Putting more pressure on the banks to help troubled homeowners refinance has emerged as the most likely option, given the extreme difficulty of persuading the GOP-controlled House to set aside more money to avert foreclosures.
The administration could dramatically speed the pace of home mortgage refinancings by clearing obstacles at Fannie Mae and Freddie Mac but Edward DeMarco, the acting director of the Federal Housing and Finance Agency, which has oversight of the mortgage giants, has been hesitant to take an activist role. Obama's hands are tied because Senate Republicans refused to confirm his nominee to replace DeMarco.
A White House official said Obama has taken the housing crisis seriously since the start of his term and will look to augment the effort in the months ahead.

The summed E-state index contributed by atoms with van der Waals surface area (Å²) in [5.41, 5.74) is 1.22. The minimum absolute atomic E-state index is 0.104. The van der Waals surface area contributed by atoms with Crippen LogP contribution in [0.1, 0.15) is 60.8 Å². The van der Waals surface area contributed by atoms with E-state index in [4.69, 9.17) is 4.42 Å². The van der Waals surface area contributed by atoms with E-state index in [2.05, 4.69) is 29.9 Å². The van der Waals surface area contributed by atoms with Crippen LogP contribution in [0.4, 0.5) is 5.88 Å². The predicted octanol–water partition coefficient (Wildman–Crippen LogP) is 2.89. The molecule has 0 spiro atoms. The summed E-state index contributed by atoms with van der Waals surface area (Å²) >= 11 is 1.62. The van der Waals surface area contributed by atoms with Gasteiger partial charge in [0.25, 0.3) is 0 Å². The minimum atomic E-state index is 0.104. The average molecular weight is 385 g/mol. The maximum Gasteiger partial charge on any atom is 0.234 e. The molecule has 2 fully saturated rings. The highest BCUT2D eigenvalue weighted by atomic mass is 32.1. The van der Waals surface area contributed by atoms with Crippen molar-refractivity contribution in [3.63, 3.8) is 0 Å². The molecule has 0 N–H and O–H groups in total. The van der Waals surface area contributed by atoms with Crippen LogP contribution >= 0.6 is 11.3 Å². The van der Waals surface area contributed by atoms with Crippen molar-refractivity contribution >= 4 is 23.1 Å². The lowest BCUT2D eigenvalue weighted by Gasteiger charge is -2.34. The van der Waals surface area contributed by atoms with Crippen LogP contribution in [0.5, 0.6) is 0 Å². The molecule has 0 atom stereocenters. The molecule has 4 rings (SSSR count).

“From day one the President has worked to stabilize the housing market and help responsible homeowners stay in their homes, including through refinancing efforts, foreclosure prevention programs and programs directed at the hardest hit states,” said White House spokeswoman Amy Brundage.
“The President will continue to expand on these efforts and look at new ways to help homeowners, just as he has over the past few months with new programs to help underwater homeowners and expanding forbearance so more unemployed homeowners can stay in their homes,” she said.
There are things the Obama administration can do without Congress, but considering that the GOP is eager to block, obstruct, and dismantle any executive agency that could possibly help, it's going to be a tough fight. Should Republicans keep the House and/or gain control of the Senate next January, it'll be even worse. And should they capture the White House, well, you can forget any help to anyone but the banks that ruined the housing market in the first place.